6th Grade

Sixth graders are integrating several of the skills we have studied this year in order to create a blueprint for a zoo with certain requirements for animal area enclosures as well as certain budgetary requirements. Students are showing their creativity in designs while doing the math to make sure they are on track with the needs of the zoo in order to be successful.

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High School Science

High school biology students dissected earthworms and compared the anatomy of these interesting organisms to human anatomy. There are more dissections on the horizon, with students learning about the amazing similarities and differences among organisms. Through these dissections students also have the opportunity to learn dissection procedures that will help them as they advance into biology classes in college.

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Middle School Science

Middle school students have just wrapped up learning about photosynthesis and cellular respiration. Please feel free to ask your student intriguing questions like:

1. What is photosynthesis?
2. What is the difference between aerobic and anaerobic respiration?
3. What is ATP?
4. How does sunlight get converted into glucose?
5. How do our bodies convert glucose into energy?

Students made a variety of wonderful visual aids that helped in their understanding. Several examples are on display in and around the science classroom.

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Happy April!

Happy April!

Upper school students at The Summit had a busy weekend. On Saturday morning, many excelled in the Spanish competition. Saturday afternoon, three upper school students competed at Zenith in rock climbing. And then on Sunday afternoon, six upper school students were recognized for their essays at the annual SMBA Law Day contest. Anna W. (7th grade) took home the first place prize, Luke S. (8th grade) took home second, and Garret D. (8th grade) won third place. I was so proud of these students for their diligence in this project. Their essays are on display at The Library Center on Campbell Avenue until May 1st, along with the 2nd-5th grade poster contest.

In sixth grade, students have just completed their journal entries for the Oregon Trail. First, the class studied Westward Expansion and the presidency of James K. Polk. Students looked into the Mexican Revolution, the Oregon Treaty, and the Mexican-American War. To round out the study of “manifest destiny,” students spent time exploring the game “Oregon Trail.” Then the class read a journal of a woman who traveled the trail in 1853. Supporting their learning of the trail, students completed fictional journal entries, supporting their stories with historical sources. For the remainder of this week, sixth grade will be examining the sectional crisis and the years leading up to the Civil War.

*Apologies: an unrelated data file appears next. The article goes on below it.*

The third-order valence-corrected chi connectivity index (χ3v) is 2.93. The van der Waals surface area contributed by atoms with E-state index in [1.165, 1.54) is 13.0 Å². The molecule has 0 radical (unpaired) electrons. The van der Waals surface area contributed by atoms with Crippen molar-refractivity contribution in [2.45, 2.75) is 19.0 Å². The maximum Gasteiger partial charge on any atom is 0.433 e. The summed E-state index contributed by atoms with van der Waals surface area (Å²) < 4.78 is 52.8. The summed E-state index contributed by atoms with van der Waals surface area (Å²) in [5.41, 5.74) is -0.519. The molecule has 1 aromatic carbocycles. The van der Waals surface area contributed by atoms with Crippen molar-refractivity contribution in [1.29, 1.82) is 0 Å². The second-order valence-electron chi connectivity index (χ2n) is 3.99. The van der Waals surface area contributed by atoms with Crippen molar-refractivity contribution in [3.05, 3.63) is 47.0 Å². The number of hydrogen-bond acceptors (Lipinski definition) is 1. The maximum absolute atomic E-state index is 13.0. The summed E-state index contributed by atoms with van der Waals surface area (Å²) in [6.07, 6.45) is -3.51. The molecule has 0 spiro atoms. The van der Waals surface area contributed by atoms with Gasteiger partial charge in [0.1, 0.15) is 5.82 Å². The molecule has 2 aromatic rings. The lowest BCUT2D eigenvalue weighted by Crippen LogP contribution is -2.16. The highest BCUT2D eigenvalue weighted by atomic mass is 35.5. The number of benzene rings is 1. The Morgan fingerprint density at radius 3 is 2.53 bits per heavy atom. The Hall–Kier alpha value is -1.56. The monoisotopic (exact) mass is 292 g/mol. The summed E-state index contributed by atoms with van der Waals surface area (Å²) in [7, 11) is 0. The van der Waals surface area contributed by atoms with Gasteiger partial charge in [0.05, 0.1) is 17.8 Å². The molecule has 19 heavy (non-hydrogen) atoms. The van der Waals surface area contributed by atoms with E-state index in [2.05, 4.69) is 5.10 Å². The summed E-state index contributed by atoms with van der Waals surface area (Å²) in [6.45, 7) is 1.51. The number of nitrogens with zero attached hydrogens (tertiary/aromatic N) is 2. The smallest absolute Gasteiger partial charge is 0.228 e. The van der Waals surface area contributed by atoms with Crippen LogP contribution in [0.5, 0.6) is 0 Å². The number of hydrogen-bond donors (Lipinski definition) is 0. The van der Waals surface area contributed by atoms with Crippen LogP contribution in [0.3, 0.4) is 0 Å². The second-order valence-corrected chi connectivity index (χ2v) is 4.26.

Last week proved busy for the seventh and eighth grade classes, with the MSU field trip, the backyard cleanup, and the 8th grade class job shadowing. Students are now wrapping up their presentations on 19th century immigration. From here, the classes will examine the Jacksonian Era, including the Indian Removal Act, the southeastern tribes, the growing cotton empire, and the reform movements of the 1830s and 40s.

High school students have a guest speaker on Tuesday, providing them insight into Springfield’s role in the Great War. They are also working on a 2-3 minute presentation on a topic from the 1920s or 1930s, ranging from prohibition, the dust bowl, the stock market crash, to FDR’s New Deal. From here, the class will move on to learn about World War II and America on the home-front.

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Pre-K/6th Grade Buddies

Today was such a fun day with 6th grade and pre-k. The pre-k students have been learning about living and non-living things. As a way to compare and contrast pre-k and 6th graders, we played a game sharing pictures of the 6th grade students when they were in pre-k. The pre-k students enjoyed guessing which buddy was in the picture.

After the game, the buddies outlined each other on the same paper. This brought about great conversations about the differences between the two ages and the growth that happens in the years between. Through Pre-K/6th Buddies, the students foster community and grow in their role as leaders.

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Reading, Writing, and Thinking in Language Arts

It has been a busy time in Language Arts. Last week, I joined many area educators for LAD Fair Sorting and Judging Days.

Sample Work

The 6th Grade students won first place with their “My Head, My Head” original poetry book; this book is based on a prompt that the 6th grade students have followed the past three year, it is becoming a bit of a tradition. The students write the internal stanzas for the first stanza prompt: “My head, my head contains a space so broad and wide that even I get lost in it.” The students create metaphors or similes that express the way they think about their own brain. Some compare their brains to a filing cabinet that gets out of order, others have compared it to the number pi – infinity, another compared it to the zeros and ones like computer code. There are so many wonderful metaphors and similes, and each student expresses the thought-life a differently.